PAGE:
C. Labor is not perfectly mobile between the production of the two goods.
D. Both labor and capital are not perfectly mobile between the production of the two goods.
E. There are increasing opportunity costs of producing each good.
4. Sweeden requires 2 hours of labor to mine a ton of ore and 5 hours of labor to produce 100 board feet of lumber. In Finland, 2 hours of labor are required to mine a ton of ore and 4 hours of labor to produce 100 board feet of lumber. Which country has a comparative advantage in the production of lumber? A. Sweeden
B. Finland
C. Neither
D. Both
E. Not enough information to answer the question
5. Since the early 1960s, world’s trade as a share of world production has A. remained constant.
B. increased.
C. decreased.
D. fluctuated widely with no clear trend.
E. increased slightly before dropping off.
6. Assume a Heckscher-Ohlin model of two countries (Australia and Malaysia), two products (food and smartphones), and two inputs (capital and labour). If Australia is relatively capital rich, and if food is relatively land intensive then trade between these two, formerly autarkic countries will result in A. an increase in the relative price of smartphones in Malaysia.
B. a global increase in the relative price of smartphones.
C. a decrease in the relative price of smartphones in both countries.
D. an increase in the relative price of smartphones in the Australia.
E. an increase in the relative price of smartphones in both countries.
7. Which of the following concepts cannot be explained by the Ricardian model?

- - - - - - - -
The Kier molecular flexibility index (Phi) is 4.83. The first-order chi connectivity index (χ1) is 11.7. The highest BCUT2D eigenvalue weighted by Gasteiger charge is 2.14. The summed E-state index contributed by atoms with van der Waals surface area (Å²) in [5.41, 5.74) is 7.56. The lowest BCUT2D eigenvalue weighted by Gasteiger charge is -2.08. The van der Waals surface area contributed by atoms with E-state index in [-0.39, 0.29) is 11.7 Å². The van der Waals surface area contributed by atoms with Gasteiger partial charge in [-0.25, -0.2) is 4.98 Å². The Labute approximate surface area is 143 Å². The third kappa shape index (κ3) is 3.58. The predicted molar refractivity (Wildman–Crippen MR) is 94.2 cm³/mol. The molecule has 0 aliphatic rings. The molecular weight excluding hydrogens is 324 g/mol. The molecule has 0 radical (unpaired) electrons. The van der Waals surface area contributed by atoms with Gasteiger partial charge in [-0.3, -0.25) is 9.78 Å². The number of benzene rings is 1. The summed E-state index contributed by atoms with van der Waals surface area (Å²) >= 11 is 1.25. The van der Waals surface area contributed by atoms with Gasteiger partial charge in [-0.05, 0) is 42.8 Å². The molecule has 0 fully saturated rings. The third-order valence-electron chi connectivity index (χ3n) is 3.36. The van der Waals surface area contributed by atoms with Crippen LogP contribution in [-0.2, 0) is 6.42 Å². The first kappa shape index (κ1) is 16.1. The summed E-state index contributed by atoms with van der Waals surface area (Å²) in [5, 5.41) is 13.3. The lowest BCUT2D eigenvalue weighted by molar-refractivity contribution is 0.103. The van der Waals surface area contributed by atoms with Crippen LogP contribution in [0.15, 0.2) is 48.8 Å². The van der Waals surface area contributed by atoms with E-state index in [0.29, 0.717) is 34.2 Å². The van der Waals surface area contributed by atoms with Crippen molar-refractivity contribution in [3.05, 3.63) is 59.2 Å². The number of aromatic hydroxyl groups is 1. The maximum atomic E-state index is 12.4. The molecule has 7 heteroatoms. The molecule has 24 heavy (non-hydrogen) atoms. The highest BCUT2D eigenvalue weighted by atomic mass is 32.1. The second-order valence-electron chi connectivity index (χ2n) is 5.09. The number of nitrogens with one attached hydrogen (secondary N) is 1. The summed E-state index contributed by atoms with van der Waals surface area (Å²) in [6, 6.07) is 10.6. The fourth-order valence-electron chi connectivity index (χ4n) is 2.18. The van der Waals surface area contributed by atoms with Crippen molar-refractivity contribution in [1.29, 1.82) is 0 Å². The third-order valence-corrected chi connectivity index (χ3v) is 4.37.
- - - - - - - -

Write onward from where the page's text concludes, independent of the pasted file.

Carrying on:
A. Wage difference across countries
E. None of the above
8. When the production possibilities frontier is a straight line, then production occurs under conditions of:
A. increasing costs.
B. constant costs.
C. decreasing costs.
D. increasing, then decreasing costs.
E. increasing, then decreasing, then constant costs.

Use the information from the table below to answer Questions 13-15:
Unit Labor Requirements
Fridges Rice
Australia 30 20
New Zealand 40 20

1. Given the information in the table above,
A. New Zealand has a comparative advantage in rice; its opportunity cost of rice for fridges is 1/2 of Australia’s opportunity cost.
B. Australia has a comparative advantage in rice; its opportunity cost of rice for fridges is 3/4 of New Zealand’s opportunity cost.
C. Australia has an absolute advantage in fridges and rice.
D. New Zealand has a comparative advantage in fridges; its opportunity cost of fridges for rice is 2.
E. Australia has a comparative advantage in fridges; its opportunity cost of fridges for rice is 1.5.
2. Given the information in the table above, if the Australian economy enjoyed technological improvement, and the Unit Labour Requirements halved to 15 for fridges and 10 for rice then Australia should
A. export fridges.
B. export rice.
C. export both and import nothing.
D. export and import nothing.
E. import both and export nothing.